An oil company has compensated residents in an area of western Uganda by building them new houses to make way for a new road.
China National Offshore Oil Corporation (CNOOC) Uganda Limited, recently handed over four houses to local residents of Kyangwali and Buhuka in Hoima District who were affected by the construction of a road in the area.
Speaking at the handover ceremony, Wei Chai, the Head of Corporate Affairs, said CNOOC is dedicated to working with the government and residents to develop the areas where it’s operating.
“The road project and the houses were constructed as part CNOOC Uganda’s commitment to achieve a win- win situation and a harmonized relationship with the host communities in its operation area.
“We are glad that the community is willing to work with us to develop this community together. As an energy company with a g sense of social responsibility, CNOOC Uganda is committed to compensate those affected by their projects and to promote development in society through environment, health, education and sports initiatives,” she said.
The houses were constructed after some families were displaced by the construction of the escarpment road between Kyangwali and Buhuka. As part of the compensation package, CNOOC Uganda built houses for some families while others opted for cash settlements.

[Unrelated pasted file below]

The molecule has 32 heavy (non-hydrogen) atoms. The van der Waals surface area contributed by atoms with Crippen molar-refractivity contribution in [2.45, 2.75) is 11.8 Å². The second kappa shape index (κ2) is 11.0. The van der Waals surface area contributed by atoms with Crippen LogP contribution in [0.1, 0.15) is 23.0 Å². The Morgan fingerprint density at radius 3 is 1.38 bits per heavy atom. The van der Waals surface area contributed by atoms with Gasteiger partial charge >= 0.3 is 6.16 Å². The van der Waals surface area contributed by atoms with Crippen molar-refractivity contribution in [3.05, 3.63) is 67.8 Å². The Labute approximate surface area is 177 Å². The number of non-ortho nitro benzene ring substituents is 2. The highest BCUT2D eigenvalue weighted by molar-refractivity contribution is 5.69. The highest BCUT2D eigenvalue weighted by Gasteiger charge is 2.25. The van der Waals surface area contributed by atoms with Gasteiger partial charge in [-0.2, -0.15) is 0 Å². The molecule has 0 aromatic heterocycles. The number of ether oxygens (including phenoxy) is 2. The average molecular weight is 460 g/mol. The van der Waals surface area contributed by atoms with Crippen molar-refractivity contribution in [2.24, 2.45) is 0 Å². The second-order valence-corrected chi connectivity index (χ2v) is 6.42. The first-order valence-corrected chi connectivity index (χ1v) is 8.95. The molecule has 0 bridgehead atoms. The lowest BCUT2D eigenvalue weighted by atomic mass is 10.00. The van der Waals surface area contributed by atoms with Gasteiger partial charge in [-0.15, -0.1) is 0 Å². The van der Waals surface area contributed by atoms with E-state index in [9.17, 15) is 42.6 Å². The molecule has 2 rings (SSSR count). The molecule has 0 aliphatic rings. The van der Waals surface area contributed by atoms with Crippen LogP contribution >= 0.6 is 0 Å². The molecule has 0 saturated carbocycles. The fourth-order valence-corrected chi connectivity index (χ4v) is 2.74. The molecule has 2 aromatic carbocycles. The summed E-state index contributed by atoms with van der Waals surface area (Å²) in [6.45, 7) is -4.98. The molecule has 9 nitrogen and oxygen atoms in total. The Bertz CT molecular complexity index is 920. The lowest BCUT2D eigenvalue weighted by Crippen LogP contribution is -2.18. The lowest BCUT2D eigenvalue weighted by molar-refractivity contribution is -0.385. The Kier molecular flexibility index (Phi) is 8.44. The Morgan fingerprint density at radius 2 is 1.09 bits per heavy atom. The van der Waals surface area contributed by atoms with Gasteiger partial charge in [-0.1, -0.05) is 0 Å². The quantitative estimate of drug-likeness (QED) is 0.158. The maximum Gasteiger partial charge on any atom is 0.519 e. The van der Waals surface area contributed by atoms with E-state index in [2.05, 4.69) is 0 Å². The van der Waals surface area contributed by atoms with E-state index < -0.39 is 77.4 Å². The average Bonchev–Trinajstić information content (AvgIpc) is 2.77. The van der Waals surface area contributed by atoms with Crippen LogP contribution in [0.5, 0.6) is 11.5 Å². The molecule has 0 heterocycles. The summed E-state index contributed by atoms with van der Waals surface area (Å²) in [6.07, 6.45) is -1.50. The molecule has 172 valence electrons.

The road project saw at least 38 people affected, four of these asked to be constructed a house while the rest opted for money which was paid to them.
Each of the housing units comprise of two bedrooms, a living room, an external kitchen, a bathroom and an external latrine estimated at $4000.
CNOOC Uganda is a subsidiary of CNOOC Limited, China’s largest producer of offshore crude oil and natural gas and one of the world’s largest independent oil and gas exploration and production companies.
The company was awarded a production license for the ‘Kingfisher Development Area’ in September last year. The project, which will also include the construction of all infield roads linking the planned oil facilities at Kingfisher, will cost about 20 million dollars (50 billion shillings).
Specious Kadada, one of the beneficiaries said she was comfortable with the house because it was better than the one she had before.
“I am grateful to CNOOC for this compensation. It is more than I expected because the house I had before was not good. And offering my house to be destroyed so that a road can be constructed was something I did with pleasure because I am also going to gain from the aantages of having a road in our areas. Getting a car to take you to the next town has been trouble for us in the past years. With this road, I am sure our lives will be improved,” Kadada said.
Source : East African Business Week